While the Trump administration is still promising to combat government waste, the proposed cuts to SIGTARP, the group of inspectors general (I.G.s) that has jailed 36 crooked bankers in the wake of the financial crisis, should raise serious questions.  The administration has yet to appoint new I.G.s to a number of key government departments, even after withdrawing the nominations of four inspectors put forward by Obama.  The CIA, the National Security Agency, and the Department of Defense are all among the 12 major government departments currently operating without a permanent I.G. in place.

Why is this a problem?  Because not having investigators in place to pursue government waste and tighten purse strings doesn't save money.  Instead, it allows more mismanagement and fraud to go undetected.  A 2015 report from the Council of the Inspectors General on Integrity and Efficiency revealed that every dollar invested in I.G.s saves the individual taxpayer $14.  Government is big, bloated, and opaque; inspectors exist to look out for our interests.  With no effective oversight in place, waste and corruption have an opportunity to thrive unchecked.  

When I.G.s go astray

Without the right people in place, there is no mechanism to report wrongdoing or incompetence to Congress.  Waste and abuse are inherent in any bureaucracy, and the lack of oversight goes back decades.  Barack Obama left departments without official watchdogs for months on end, filling positions with temporary appointees susceptible to political pressures.  Even when the last administration did put I.G.s in place, Obama-era agencies reworked their rules to withhold information.

While neglecting proper oversight, the Obama White House collaborated with activists to advance its priorities on issues like the environment and organic foods.  With Obama out of office, some of the officials he put in place (including I.G.s) are carrying on the "good fight" in collaboration with Democratic lawmakers.  One of the latest examples involves EPA I.G. Arthur Elkins, who has a record of overstepping his bounds in pursuit of progressive priorities while letting the agency get away with unauthorized lobbying.

In the ongoing saga over glyphosate, which has come under fire over claims that the herbicide might cause cancer, Representative Ted Lieu (D-Calif.) has leaned on Elkins more than once to shore up a flagging campaign by organic activists.  After the EPA deemed the substance safe, Lieu and his allies got Elkins to start an investigation into possible collusion between former high-ranking EPA officials and Monsanto.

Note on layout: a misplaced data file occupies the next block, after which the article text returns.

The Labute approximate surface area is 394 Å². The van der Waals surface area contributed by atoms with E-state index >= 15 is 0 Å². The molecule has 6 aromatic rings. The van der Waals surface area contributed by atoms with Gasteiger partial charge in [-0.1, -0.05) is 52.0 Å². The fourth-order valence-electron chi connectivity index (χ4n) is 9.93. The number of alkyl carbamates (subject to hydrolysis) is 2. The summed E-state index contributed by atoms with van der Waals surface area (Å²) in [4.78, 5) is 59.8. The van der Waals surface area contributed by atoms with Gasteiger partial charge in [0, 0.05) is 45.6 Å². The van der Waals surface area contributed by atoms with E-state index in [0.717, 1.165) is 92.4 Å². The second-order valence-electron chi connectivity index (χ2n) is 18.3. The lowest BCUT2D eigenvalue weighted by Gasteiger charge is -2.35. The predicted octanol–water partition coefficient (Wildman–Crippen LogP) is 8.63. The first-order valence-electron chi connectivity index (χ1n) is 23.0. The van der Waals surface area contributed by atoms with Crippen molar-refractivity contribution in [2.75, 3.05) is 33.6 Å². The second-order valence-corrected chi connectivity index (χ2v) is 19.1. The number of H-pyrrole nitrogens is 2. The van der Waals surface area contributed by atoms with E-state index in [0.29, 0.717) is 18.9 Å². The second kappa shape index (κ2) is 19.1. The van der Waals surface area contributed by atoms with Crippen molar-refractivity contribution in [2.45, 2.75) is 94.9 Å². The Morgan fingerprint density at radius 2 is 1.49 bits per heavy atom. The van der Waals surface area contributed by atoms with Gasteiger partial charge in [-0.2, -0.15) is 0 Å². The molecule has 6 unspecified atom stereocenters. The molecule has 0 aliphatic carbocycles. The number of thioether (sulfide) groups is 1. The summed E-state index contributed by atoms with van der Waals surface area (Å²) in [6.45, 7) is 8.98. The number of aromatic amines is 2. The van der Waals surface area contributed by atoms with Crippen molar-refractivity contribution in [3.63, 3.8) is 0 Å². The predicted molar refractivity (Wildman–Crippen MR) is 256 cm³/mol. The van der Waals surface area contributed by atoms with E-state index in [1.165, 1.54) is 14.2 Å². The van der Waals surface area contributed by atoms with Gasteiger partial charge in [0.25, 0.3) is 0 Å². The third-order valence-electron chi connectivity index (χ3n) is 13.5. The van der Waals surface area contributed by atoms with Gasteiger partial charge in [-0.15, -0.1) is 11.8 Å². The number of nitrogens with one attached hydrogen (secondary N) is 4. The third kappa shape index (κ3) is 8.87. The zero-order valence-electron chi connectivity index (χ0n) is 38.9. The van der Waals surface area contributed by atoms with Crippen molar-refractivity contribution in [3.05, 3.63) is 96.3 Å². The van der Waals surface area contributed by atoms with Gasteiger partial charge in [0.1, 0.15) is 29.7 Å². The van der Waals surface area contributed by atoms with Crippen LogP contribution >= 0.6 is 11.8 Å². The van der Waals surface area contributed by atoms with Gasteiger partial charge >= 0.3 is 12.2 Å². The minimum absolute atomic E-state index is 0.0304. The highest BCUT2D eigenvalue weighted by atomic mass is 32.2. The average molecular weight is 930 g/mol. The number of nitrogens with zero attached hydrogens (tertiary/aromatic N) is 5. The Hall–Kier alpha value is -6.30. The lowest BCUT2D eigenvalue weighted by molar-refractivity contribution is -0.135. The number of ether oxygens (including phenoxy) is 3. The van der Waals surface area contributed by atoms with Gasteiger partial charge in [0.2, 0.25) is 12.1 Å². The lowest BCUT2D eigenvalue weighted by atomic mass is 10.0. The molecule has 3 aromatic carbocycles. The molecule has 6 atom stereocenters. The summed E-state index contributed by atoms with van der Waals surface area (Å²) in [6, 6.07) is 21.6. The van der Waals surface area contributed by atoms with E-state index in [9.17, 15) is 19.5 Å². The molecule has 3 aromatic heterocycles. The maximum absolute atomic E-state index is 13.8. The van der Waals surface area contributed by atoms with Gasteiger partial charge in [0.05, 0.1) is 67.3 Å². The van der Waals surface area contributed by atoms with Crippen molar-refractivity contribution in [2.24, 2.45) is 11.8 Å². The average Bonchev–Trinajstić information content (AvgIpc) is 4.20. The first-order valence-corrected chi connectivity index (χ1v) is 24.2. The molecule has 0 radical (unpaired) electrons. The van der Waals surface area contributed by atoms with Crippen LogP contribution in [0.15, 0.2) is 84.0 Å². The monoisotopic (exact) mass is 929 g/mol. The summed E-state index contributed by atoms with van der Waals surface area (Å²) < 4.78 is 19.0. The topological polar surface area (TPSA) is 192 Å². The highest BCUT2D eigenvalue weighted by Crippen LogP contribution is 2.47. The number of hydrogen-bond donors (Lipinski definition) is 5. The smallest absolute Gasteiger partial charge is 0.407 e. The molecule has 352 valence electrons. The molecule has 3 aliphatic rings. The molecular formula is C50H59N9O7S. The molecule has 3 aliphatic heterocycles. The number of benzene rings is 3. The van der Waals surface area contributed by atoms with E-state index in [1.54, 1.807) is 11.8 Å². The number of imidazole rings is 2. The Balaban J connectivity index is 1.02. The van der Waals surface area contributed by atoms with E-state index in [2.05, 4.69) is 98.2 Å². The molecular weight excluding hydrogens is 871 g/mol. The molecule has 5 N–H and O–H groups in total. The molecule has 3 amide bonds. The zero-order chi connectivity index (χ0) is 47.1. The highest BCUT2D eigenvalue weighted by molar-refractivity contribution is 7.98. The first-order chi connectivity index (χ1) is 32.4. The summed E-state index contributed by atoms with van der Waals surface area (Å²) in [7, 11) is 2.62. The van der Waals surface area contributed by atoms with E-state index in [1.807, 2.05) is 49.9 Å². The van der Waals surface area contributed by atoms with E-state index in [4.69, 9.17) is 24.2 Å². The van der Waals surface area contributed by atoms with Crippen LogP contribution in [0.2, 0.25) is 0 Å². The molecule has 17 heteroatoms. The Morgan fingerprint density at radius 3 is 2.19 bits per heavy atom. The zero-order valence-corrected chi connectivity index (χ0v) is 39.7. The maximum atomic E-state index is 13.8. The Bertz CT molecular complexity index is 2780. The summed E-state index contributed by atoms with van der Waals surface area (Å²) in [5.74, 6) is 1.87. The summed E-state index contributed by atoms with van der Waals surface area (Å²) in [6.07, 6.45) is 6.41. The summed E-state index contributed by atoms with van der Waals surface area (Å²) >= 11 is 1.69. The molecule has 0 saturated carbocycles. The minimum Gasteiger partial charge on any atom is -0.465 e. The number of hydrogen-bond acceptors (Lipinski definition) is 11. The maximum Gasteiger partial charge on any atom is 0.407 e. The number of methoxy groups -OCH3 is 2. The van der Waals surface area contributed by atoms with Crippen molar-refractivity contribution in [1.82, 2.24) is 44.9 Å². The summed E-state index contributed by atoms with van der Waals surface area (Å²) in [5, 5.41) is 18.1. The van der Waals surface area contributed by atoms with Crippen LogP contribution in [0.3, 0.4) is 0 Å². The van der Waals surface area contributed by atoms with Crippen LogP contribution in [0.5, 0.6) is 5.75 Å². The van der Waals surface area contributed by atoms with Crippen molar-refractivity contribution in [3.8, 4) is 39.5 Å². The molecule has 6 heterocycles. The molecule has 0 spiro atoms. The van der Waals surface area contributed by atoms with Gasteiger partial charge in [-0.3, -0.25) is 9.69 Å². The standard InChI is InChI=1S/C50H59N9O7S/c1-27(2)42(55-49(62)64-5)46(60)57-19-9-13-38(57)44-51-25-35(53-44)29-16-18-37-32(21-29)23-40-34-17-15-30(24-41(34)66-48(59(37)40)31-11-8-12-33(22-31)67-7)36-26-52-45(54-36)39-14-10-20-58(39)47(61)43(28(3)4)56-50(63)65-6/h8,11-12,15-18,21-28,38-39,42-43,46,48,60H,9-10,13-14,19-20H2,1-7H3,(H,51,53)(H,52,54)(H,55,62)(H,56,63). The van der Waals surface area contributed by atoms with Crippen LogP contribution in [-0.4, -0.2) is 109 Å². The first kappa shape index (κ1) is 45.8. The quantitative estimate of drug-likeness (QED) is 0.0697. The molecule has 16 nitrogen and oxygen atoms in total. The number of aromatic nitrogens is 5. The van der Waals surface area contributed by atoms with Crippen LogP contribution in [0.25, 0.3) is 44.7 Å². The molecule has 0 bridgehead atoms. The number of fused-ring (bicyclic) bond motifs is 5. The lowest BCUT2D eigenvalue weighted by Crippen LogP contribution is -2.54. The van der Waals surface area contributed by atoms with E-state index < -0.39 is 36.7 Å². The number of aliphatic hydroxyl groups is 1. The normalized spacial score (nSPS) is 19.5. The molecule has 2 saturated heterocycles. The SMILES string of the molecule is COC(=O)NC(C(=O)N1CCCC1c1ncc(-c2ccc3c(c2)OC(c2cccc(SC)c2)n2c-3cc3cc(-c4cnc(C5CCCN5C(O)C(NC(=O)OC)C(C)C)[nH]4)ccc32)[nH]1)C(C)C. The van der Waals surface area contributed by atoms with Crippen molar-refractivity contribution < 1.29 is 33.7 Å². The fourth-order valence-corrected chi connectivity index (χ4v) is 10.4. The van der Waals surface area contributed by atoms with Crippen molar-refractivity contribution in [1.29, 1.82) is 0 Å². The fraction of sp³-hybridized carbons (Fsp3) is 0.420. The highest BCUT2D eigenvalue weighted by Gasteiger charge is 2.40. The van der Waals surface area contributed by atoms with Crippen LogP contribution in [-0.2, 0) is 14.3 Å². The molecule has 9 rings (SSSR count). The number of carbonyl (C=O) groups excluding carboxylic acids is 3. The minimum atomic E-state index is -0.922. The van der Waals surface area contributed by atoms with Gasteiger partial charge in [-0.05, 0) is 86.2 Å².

With statements from luminaries like Moms Across America's Zen Honeycutt, who blasted glyphosate because "I am not a doctor but I have Mom common sense," activists have used a dubious study coming from the International Agency for Research on Cancer (IARC), a taxpayer-funded U.N. agency.  The France-based body had issued in 2015 a study claiming that glyphosate is a probable human carcinogen.  This caught the scientific community by surprise, as nearly every other regulatory agency on the planet holds the opposite view.

Activists seized up on the controversy and used both IARC and the I.G. investigation as proof that something malevolent had happened with the EPA's study on glyphosate.  However, at the same time that this was unfolding in D.C., a judge in California got to the bottom of the story and exposed just how unfounded the criticism had been.

As it turns out, the American who chaired IARC's glyphosate working group intentionally left out one of the most important pieces of evidence.  Epidemiologist Aaron Blair, who led a meeting of IARC specialists in March 2015, decided not to alert his peers to a landmark study that disproved a connection between glyphosate and cancer.  Only days later, IARC published its decision.  Blair himself has since admitted that if IARC had known of the research, it would have altered its evaluation.  His fellow scientists, though hoodwinked, are sticking to their guns and refuse to modify their decision.

The perversion of oversight that has taken place with IARC and the EPA shows just how powerful I.G.s are and why Trump should take the issue seriously.  If the administration continues to leave inspector general roles at key government departments vacant, scandals such as the recently revealed errors at Medicare will look like small fry compared to the mismanagement, corruption, and criminality that could go unchecked for years.